In spite of intense research, what exactly triggers the formation of a glioblastoma cancer stem cell remains elusive. Further, most researchers believe that these cancer stem cells originate from either normal neural stem cells or early progenitor cells. However, in a recent study, researchers at The Salk Institute for Biological Studies (La Jolla CA) challenge this dogma and show that cortical neurons in the brain can “go back in time”, revert to a stem cell-like state and in turn produce tumors. This study represents a paradigm shift in our understanding of glioblastoma because of two main reasons:
Mature neurons were thought to be terminally differentiated and incapable of any further transformation. Glioblastomas were never before shown to arise from neuronal cells. The approach taken by these researchers in their study was to genetically turn off the expression of two tumor suppressor proteins, p53 and neurofibromatosis type I (NF1) in the mouse central nervous system. The knockdown of these two proteins caused cortical neurons in the mouse brain to reprogram back to an immature or stem cell-like state. These cells now had a high expression of stem cell markers and a decreased expression of differentiation markers. This indicates that the cortical neurons underwent transformation to a more primitive phenotype.
More importantly, they were able to produce tumors in mouse brains. Thus, following knockdown of p53 and NF1, cortical neurons regressed developmentally and formed glioblastoma cancer stem cells capable of tumorigenesis. Apart from neurons, glial cells and neural stem cells were also able to produce tumors following p53 and NF1 knockdown.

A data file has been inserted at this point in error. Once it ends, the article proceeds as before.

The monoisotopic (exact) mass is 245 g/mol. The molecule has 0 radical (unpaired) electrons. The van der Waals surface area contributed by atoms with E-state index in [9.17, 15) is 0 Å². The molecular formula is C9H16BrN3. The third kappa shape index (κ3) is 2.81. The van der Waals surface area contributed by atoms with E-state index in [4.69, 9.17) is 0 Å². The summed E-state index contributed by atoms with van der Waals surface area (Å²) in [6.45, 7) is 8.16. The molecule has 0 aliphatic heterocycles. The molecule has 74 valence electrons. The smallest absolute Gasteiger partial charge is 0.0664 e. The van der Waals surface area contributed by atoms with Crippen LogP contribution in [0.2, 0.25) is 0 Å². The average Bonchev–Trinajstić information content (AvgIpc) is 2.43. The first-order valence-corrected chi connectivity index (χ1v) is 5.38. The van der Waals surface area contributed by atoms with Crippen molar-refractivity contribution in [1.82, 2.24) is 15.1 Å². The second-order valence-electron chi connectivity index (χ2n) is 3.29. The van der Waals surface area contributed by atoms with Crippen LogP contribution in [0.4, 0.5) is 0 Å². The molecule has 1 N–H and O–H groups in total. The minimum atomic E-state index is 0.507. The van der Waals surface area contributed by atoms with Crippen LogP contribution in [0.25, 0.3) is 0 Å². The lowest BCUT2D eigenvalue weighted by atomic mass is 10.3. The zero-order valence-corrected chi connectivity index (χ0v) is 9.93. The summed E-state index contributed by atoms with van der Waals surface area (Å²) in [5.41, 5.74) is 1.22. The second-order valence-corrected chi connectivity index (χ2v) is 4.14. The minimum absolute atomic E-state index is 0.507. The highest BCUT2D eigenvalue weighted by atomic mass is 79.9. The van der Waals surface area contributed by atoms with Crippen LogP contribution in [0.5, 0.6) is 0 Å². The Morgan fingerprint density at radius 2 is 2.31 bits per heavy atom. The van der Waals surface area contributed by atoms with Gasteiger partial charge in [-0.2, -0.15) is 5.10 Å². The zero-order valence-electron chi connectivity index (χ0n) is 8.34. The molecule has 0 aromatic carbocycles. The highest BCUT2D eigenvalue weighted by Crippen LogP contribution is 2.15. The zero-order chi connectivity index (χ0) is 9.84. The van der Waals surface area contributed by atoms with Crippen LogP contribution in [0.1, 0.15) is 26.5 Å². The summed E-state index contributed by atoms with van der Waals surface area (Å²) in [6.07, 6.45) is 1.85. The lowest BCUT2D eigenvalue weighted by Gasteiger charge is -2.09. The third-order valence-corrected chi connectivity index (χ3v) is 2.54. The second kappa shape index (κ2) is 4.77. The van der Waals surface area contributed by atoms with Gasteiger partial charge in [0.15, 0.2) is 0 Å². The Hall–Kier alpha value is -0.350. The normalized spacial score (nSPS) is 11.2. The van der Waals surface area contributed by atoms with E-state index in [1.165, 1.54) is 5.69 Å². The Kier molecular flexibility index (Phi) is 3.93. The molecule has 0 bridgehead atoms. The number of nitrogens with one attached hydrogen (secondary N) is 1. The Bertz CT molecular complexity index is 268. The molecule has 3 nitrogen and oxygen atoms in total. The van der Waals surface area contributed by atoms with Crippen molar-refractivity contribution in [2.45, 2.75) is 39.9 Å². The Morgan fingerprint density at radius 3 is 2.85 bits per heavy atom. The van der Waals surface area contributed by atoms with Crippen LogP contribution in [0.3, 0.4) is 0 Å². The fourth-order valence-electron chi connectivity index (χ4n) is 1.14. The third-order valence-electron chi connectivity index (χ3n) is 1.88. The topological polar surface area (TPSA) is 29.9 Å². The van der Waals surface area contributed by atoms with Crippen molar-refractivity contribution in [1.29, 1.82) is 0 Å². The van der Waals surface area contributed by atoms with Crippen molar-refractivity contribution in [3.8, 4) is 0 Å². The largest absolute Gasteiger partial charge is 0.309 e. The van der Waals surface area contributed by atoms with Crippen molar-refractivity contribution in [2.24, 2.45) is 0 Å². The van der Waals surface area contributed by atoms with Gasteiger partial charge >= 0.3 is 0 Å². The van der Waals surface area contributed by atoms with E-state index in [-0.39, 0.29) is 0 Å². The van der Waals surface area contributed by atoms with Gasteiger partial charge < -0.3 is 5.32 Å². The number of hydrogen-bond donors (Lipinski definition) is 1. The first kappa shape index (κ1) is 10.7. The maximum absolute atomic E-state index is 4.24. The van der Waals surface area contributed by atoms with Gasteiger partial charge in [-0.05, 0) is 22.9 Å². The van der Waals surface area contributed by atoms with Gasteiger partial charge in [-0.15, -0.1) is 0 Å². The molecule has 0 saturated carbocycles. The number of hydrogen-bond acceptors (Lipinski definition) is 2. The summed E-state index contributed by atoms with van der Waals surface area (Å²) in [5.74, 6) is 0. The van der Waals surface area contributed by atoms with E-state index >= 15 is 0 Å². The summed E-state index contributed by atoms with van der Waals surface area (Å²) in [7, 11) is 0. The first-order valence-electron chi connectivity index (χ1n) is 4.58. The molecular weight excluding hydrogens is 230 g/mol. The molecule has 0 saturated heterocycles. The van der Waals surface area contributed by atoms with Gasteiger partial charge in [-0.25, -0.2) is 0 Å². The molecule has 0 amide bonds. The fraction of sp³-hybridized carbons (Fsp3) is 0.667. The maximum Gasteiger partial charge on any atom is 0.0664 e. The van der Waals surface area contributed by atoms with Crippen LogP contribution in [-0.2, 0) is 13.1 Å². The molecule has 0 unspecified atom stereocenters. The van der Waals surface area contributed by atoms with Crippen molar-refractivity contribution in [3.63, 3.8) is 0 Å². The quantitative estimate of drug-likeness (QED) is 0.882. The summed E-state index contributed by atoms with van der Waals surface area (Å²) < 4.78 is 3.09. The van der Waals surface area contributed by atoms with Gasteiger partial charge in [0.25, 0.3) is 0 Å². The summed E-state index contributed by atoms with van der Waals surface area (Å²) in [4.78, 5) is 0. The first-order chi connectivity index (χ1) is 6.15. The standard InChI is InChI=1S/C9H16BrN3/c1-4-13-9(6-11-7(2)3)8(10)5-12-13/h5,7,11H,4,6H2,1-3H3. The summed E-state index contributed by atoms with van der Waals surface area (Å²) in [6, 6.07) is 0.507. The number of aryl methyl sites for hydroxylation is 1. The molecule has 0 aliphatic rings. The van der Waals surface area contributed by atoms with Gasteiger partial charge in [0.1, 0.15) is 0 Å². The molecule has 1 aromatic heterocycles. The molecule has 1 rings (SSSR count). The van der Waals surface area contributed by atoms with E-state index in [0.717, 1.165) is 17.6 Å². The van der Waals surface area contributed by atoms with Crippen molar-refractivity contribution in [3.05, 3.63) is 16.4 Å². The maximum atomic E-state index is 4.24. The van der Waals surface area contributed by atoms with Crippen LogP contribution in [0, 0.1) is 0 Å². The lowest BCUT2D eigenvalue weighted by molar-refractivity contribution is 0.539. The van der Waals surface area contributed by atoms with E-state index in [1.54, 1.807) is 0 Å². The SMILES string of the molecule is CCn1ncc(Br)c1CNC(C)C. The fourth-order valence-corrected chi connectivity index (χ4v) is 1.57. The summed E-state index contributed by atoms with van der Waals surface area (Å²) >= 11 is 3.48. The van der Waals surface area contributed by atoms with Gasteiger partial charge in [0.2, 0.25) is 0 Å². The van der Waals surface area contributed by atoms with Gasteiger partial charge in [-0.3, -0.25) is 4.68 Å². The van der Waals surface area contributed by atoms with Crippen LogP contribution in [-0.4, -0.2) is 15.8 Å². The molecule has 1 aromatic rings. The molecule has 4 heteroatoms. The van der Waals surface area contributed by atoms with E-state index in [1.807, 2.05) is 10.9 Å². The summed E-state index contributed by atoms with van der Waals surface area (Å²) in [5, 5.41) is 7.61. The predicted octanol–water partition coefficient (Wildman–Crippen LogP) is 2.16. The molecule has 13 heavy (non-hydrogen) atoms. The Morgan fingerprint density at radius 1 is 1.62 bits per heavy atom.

The prevalent view on glioblastoma formation is that normal neural stem cells in the brain undergo malignant transformation and produce tumors. Hence, this is a landmark study that demonstrates how existing populations of mature brain cells, including neurons and glial cells can “enter a time machine and travel back to their developmental past” to a more primitive, stem-like state (a process called dedifferentiation) and eventually lead to tumor formation. Of course, the findings from this study need to be validated in human cells. But this study offers a possible explanation of the recurrence of glioblastomas following conventional therapy.
In the same study, when mouse tumors generated were analyzed, their molecular profiles resembled a highly aggressive variant of glioblastomas observed clinically, designated as the mesenchymal subtype. Apart from this subtype, a previous study has described three other variants, each with its distinct molecular signature. It is very likely that each of these subtypes originates from a distinct cancer stem cell type, which in turn may be produced by dedifferentiation of different cell populations in the central nervous system.
The implication of this complexity is that an effective treatment strategy against this disease would need to include detailed molecular analyses of tumor signatures in order to personalize therapy. Findings from this study are important to understand the pathogenesis of glioblastoma and to design more effective treatment options. If a therapeutic agent can block dedifferentiation of cells, it may effectively get rid of cancer stem cell populations and prove to be a highly valuable adjunct to current therapies against glioblastoma.